Learning Spanish & Etymology Pattern-Matching for Nerds

Huso and Fuse

The Spanish huso (“spindle” — what Cinderella uses to weave!) comes from the Latin for the same: fusus.

The transition is clear when we remember that the initial F in Latin usually turned into an “h” in Spanish: fig vs higo, for example. Or herir vs interfere, for another.

From the same Latin root fusus, we also get the English… fuse. Why? Well, look at the shape: an old-school spindle looks like a big fuse!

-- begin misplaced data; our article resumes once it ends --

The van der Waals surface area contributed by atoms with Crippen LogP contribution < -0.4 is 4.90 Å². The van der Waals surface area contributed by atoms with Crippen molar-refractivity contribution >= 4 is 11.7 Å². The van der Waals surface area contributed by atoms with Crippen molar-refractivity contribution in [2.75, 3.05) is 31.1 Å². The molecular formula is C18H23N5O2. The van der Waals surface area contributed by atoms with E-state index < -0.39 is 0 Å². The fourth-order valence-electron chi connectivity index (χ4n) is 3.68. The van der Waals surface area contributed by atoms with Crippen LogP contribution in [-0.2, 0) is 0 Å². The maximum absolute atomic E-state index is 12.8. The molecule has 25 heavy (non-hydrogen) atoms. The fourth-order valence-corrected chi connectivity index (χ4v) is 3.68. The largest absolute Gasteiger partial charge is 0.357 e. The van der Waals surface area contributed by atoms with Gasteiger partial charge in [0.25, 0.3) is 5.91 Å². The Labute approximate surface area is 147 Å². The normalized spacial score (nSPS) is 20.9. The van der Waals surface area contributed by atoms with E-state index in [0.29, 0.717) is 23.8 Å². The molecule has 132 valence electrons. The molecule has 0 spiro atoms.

Thus, we can see the f-s of fuse map clearly to the h-s of huso.

what is the etymological way to learn spanish?

Nerds love to pattern-match, to find commonalities among everything. Our approach to learning languages revolves (the same -volve- that is in “volver”, to “return”) around connecting the Spanish words to the related English words via their common etymologies – to find the linguistic patterns, because these patterns become easy triggers to remember what words mean. Want to know more? Email us and ask:

patterns to help us learn spanish:

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For Nerds Learning Spanish via Etymologies